BLU-RAY REVIEW: Warner Home Video's release of Michael Clayton on Blu-Ray coincidentally coincides with the official death knoll for HD-DVD (ironically Clayton is also hitting the street in an HD-DVD/DVD combo disc). With the format war decided, now's the time seriously to consider a hi-def software upgrade to complement the impending broadcast switch to hi-def. DVD is a good format, but the difference is apparent in Blu-Ray. Michael Clayton, while not a reference-quality disc, demonstrates how a switch to Blu-Ray brings viewers that much closer to the "theatre" in "home theatre."
VIDEO: Warner delivers a satisfying 25gb Blu-Ray transfer for Michael Clayton, which is to say that it easily trumps standard-definition DVD. That said, the picture doesn't hold up perfectly under close scrutiny. Grain is part of the film's natural look, and for the most part, this is a natural-looking transfer: the color representation is generally dead-on and the detail is excellent, with good black level. However, there are a couple of quick instances of vertical shimmering (the air vents in Clayton's office; Sydney Pollack's ties) and, more troublingly, some unmistakeable pulsing of brightness and color in a handful of scenes. A good example of this happily fleeting problem is Chapter 3; as Clayton handles a hit-and-run client, the background throbs a bit, and some macroblocking is evident. Such flaws are the exception and not the rule; to emphasize the positive, I'm confident that only the hi-def formats will allow you actually to read some of the text of the book "Realm+Conquest."
AUDIO: Similarly, since this isn't Transformers, the soundtrack of Michael Clayton isn't the best example to test the format's limits. Gripers will note the lack of "lossless audio," but for those of us without bat ears, the mix sounds good and true to the theatrical experience (though the level of the background audio in the bar scene may be a bit distracting for some tastes).
BONUS FEATURES: The primary extra is a feature-length screen-specific commentary by director Tony Gilroy and editor John Gilroy (the two are brothers). With John pitching in, Tony covers the film's origins from pitch to production, what it took to hook George Clooney, the look of the film and choice of shots, locations, filming challenges, character analysis, intentions within the screenplay, and tidbits of plot (what's the only lie told by Pollack's Marty Bach?) and production (Gilroy wrote chunks of the book "Realm+Conquest"). The director also discusses the nature of manic depression, the credibility of the fixer and the film's central felonies, the distinctive qualities of the climactic scene, what Clooney's thinking about in the final shot of the film, and cinematic influences like Network, Klute, and The Parallax View.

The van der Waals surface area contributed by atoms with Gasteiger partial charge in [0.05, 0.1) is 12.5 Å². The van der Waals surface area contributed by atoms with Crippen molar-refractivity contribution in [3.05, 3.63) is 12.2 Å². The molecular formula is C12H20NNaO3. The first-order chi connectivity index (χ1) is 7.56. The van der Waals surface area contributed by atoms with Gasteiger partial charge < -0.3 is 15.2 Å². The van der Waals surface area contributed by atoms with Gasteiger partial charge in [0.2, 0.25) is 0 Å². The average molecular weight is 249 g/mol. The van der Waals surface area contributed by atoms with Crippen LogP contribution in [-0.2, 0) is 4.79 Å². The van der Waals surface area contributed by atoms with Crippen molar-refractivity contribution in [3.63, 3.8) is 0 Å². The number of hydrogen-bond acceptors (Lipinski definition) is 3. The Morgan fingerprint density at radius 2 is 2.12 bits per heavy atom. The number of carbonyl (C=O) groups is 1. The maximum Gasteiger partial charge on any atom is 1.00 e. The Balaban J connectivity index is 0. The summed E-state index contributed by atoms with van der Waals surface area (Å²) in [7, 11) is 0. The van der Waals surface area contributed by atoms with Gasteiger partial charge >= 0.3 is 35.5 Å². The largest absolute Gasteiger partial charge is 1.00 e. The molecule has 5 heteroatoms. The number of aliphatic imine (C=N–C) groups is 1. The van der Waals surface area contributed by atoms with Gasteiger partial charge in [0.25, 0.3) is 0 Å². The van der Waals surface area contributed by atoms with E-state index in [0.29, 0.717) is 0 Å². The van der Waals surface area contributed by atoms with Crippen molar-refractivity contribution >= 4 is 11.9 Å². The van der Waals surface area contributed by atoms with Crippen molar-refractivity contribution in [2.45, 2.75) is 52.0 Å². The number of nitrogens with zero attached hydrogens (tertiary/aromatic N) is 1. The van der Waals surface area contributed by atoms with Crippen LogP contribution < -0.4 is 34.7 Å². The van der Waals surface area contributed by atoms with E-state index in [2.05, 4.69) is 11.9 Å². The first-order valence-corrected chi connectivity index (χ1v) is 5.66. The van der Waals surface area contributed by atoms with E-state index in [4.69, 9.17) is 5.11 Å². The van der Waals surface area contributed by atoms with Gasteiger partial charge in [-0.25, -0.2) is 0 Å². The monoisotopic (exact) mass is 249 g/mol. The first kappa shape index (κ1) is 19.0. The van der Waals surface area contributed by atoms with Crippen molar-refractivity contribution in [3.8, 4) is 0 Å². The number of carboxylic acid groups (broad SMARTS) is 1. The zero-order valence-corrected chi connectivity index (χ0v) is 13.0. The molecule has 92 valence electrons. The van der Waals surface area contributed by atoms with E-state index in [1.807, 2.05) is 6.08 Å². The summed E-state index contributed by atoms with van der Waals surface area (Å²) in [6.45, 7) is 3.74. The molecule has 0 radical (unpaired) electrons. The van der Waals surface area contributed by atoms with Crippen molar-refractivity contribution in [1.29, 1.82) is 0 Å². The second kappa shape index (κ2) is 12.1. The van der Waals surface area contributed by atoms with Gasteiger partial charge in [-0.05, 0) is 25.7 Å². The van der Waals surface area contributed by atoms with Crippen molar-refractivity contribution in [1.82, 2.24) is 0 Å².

The Gilroys warmly name-check and credit their collaborators: DP Robert Elswit (and his emulation of Gordon Willis), composer James Newton Howard, Fluid (the company which created the UNorth commercial), and, of course, the actors (Tilda Swinton, Denis O'Hare, Bill Raymond, Austin Williams, Sydney Pollack, Sean Cullen, David Lansbury, David Zayas, Merritt Wever, and Sam Gilroy, Tony's son...). The commentary also includes a bit of prime fraternal kidding (John: "Tony has trouble getting in touch with his emotions sometimes...It's OK to be in touch with your feelings").
Warner also includes a suite of three "Deleted Scenes" (5:42) presented in standard definition with optional commentary by the Gilroys. The first is a flavorful conversation between Clayton and a "friend with benefits" played by Jennifer Ehle, the second a quick confab between Clayton and criminal lawyer Jerry Dante (Skipp Sudduth), and the third is a trim from the bomb-setting scene. Why were they cut? According to a tongue-in-cheek Tony, they were "hard to lose, but Johnny's a prick" (ah, brotherly love).
IN SHORT... For those stocking up on the Oscar-nominated cream of 2007's crop, Michael Clayton will be a no-brainer purchase, made easier by the inclusion of a detailed director's commentary and deleted scenes. And on Blu-Ray, the film looks nearly as good as in the theatre. For the high-def fence sitters, there's always the DVD, which includes the same bonus content.